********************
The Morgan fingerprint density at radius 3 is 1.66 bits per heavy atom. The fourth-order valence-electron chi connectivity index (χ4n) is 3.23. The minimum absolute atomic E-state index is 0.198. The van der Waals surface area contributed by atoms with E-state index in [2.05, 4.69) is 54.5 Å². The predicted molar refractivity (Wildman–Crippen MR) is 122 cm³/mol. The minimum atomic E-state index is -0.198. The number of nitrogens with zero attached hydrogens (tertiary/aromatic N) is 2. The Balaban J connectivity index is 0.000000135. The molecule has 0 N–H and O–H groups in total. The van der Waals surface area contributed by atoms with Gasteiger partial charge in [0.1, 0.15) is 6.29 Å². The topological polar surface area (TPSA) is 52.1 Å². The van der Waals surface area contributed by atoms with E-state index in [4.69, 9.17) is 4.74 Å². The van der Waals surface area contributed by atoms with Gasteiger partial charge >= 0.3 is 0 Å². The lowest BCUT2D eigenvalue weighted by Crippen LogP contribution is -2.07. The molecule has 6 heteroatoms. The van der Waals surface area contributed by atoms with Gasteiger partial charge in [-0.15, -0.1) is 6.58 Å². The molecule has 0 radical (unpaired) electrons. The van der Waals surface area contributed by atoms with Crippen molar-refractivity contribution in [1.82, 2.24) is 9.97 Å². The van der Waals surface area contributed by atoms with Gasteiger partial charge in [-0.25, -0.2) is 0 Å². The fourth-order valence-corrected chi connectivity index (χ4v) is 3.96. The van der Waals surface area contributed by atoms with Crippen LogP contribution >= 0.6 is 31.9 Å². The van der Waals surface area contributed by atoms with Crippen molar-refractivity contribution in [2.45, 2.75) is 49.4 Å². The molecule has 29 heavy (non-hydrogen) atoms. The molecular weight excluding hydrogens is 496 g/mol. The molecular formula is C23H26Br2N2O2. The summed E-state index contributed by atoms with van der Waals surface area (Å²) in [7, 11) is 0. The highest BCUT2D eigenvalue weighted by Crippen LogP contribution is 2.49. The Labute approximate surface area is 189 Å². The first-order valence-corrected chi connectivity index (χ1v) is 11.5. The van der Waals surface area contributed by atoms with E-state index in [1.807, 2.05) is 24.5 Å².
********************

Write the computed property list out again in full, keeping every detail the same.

The Morgan fingerprint density at radius 3 is 1.66 bits per heavy atom. The fourth-order valence-electron chi connectivity index (χ4n) is 3.23. The minimum absolute atomic E-state index is 0.198. The van der Waals surface area contributed by atoms with E-state index in [2.05, 4.69) is 54.5 Å². The predicted molar refractivity (Wildman–Crippen MR) is 122 cm³/mol. The minimum atomic E-state index is -0.198. The number of nitrogens with zero attached hydrogens (tertiary/aromatic N) is 2. The Balaban J connectivity index is 0.000000135. The molecule has 0 N–H and O–H groups in total. The van der Waals surface area contributed by atoms with Gasteiger partial charge in [0.1, 0.15) is 6.29 Å². The topological polar surface area (TPSA) is 52.1 Å². The van der Waals surface area contributed by atoms with E-state index in [4.69, 9.17) is 4.74 Å². The van der Waals surface area contributed by atoms with Gasteiger partial charge >= 0.3 is 0 Å². The lowest BCUT2D eigenvalue weighted by Crippen LogP contribution is -2.07. The molecule has 6 heteroatoms. The van der Waals surface area contributed by atoms with Gasteiger partial charge in [-0.15, -0.1) is 6.58 Å². The molecule has 0 radical (unpaired) electrons. The van der Waals surface area contributed by atoms with Crippen molar-refractivity contribution in [1.82, 2.24) is 9.97 Å². The van der Waals surface area contributed by atoms with Gasteiger partial charge in [-0.25, -0.2) is 0 Å². The fourth-order valence-corrected chi connectivity index (χ4v) is 3.96. The van der Waals surface area contributed by atoms with Crippen LogP contribution >= 0.6 is 31.9 Å². The van der Waals surface area contributed by atoms with Crippen molar-refractivity contribution in [2.45, 2.75) is 49.4 Å². The molecule has 29 heavy (non-hydrogen) atoms. The molecular weight excluding hydrogens is 496 g/mol. The molecular formula is C23H26Br2N2O2. The summed E-state index contributed by atoms with van der Waals surface area (Å²) in [7, 11) is 0. The highest BCUT2D eigenvalue weighted by Crippen LogP contribution is 2.49. The Labute approximate surface area is 189 Å². The first-order valence-corrected chi connectivity index (χ1v) is 11.5. The van der Waals surface area contributed by atoms with E-state index in [1.807, 2.05) is 24.5 Å².